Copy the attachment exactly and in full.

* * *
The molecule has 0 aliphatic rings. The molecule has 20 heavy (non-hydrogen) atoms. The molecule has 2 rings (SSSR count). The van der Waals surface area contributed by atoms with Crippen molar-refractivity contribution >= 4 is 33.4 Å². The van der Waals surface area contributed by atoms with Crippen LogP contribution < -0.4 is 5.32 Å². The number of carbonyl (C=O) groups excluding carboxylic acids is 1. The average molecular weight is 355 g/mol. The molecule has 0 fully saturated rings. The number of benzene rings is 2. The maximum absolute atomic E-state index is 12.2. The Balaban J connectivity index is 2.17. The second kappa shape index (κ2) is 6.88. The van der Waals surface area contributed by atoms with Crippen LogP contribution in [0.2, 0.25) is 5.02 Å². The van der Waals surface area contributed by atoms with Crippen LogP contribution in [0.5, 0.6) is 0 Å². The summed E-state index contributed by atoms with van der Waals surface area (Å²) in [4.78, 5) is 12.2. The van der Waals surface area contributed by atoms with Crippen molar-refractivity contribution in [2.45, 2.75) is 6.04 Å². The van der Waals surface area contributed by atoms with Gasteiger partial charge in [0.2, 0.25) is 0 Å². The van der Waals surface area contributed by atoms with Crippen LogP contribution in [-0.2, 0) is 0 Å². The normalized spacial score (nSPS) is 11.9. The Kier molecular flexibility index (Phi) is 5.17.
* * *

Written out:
The molecule has 0 aliphatic rings. The molecule has 20 heavy (non-hydrogen) atoms. The molecule has 2 rings (SSSR count). The van der Waals surface area contributed by atoms with Crippen molar-refractivity contribution >= 4 is 33.4 Å². The van der Waals surface area contributed by atoms with Crippen LogP contribution < -0.4 is 5.32 Å². The number of carbonyl (C=O) groups excluding carboxylic acids is 1. The average molecular weight is 355 g/mol. The molecule has 0 fully saturated rings. The number of benzene rings is 2. The maximum absolute atomic E-state index is 12.2. The Balaban J connectivity index is 2.17. The second kappa shape index (κ2) is 6.88. The van der Waals surface area contributed by atoms with Crippen LogP contribution in [0.2, 0.25) is 5.02 Å². The van der Waals surface area contributed by atoms with Crippen LogP contribution in [0.5, 0.6) is 0 Å². The summed E-state index contributed by atoms with van der Waals surface area (Å²) in [4.78, 5) is 12.2. The van der Waals surface area contributed by atoms with Crippen molar-refractivity contribution in [2.45, 2.75) is 6.04 Å². The van der Waals surface area contributed by atoms with Gasteiger partial charge in [0.2, 0.25) is 0 Å². The van der Waals surface area contributed by atoms with Crippen LogP contribution in [-0.2, 0) is 0 Å². The normalized spacial score (nSPS) is 11.9. The Kier molecular flexibility index (Phi) is 5.17.